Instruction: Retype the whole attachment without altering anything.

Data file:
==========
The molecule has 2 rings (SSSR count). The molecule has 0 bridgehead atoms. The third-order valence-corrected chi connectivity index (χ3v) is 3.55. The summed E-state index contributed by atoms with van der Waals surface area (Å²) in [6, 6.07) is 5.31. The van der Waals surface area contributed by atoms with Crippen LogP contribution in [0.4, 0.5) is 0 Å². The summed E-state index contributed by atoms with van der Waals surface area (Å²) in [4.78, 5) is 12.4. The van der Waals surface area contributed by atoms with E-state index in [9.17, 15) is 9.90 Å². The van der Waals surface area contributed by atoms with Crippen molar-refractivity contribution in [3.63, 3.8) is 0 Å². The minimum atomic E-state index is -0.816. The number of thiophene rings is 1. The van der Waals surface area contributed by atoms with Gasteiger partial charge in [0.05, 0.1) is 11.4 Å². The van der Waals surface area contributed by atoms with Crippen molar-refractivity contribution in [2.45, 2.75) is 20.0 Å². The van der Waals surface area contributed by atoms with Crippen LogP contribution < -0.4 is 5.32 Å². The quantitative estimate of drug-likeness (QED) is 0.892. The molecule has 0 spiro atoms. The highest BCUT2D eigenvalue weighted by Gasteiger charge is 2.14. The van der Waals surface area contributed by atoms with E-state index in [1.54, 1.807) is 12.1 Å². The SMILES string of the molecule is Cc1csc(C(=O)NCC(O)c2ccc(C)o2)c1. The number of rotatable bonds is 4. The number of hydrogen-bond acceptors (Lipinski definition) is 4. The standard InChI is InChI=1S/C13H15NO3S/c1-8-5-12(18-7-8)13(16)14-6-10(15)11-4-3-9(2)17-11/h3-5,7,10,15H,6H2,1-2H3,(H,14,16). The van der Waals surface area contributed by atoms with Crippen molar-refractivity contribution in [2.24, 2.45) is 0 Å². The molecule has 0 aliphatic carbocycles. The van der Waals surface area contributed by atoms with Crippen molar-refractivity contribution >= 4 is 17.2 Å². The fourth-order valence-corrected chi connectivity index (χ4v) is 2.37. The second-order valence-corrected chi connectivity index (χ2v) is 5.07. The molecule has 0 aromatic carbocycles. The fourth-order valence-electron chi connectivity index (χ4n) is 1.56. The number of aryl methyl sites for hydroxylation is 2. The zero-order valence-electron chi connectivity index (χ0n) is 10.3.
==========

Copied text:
The molecule has 2 rings (SSSR count). The molecule has 0 bridgehead atoms. The third-order valence-corrected chi connectivity index (χ3v) is 3.55. The summed E-state index contributed by atoms with van der Waals surface area (Å²) in [6, 6.07) is 5.31. The van der Waals surface area contributed by atoms with Crippen LogP contribution in [0.4, 0.5) is 0 Å². The summed E-state index contributed by atoms with van der Waals surface area (Å²) in [4.78, 5) is 12.4. The van der Waals surface area contributed by atoms with E-state index in [9.17, 15) is 9.90 Å². The van der Waals surface area contributed by atoms with Crippen molar-refractivity contribution in [3.63, 3.8) is 0 Å². The minimum atomic E-state index is -0.816. The number of thiophene rings is 1. The van der Waals surface area contributed by atoms with Gasteiger partial charge in [0.05, 0.1) is 11.4 Å². The van der Waals surface area contributed by atoms with Crippen molar-refractivity contribution in [2.45, 2.75) is 20.0 Å². The van der Waals surface area contributed by atoms with Crippen LogP contribution < -0.4 is 5.32 Å². The quantitative estimate of drug-likeness (QED) is 0.892. The molecule has 0 spiro atoms. The highest BCUT2D eigenvalue weighted by Gasteiger charge is 2.14. The van der Waals surface area contributed by atoms with E-state index in [1.54, 1.807) is 12.1 Å². The SMILES string of the molecule is Cc1csc(C(=O)NCC(O)c2ccc(C)o2)c1. The number of rotatable bonds is 4. The number of hydrogen-bond acceptors (Lipinski definition) is 4. The standard InChI is InChI=1S/C13H15NO3S/c1-8-5-12(18-7-8)13(16)14-6-10(15)11-4-3-9(2)17-11/h3-5,7,10,15H,6H2,1-2H3,(H,14,16). The van der Waals surface area contributed by atoms with Crippen molar-refractivity contribution in [2.24, 2.45) is 0 Å². The molecule has 0 aliphatic carbocycles. The van der Waals surface area contributed by atoms with Crippen molar-refractivity contribution >= 4 is 17.2 Å². The fourth-order valence-corrected chi connectivity index (χ4v) is 2.37. The second-order valence-corrected chi connectivity index (χ2v) is 5.07. The molecule has 0 aromatic carbocycles. The fourth-order valence-electron chi connectivity index (χ4n) is 1.56. The number of aryl methyl sites for hydroxylation is 2. The zero-order valence-electron chi connectivity index (χ0n) is 10.3.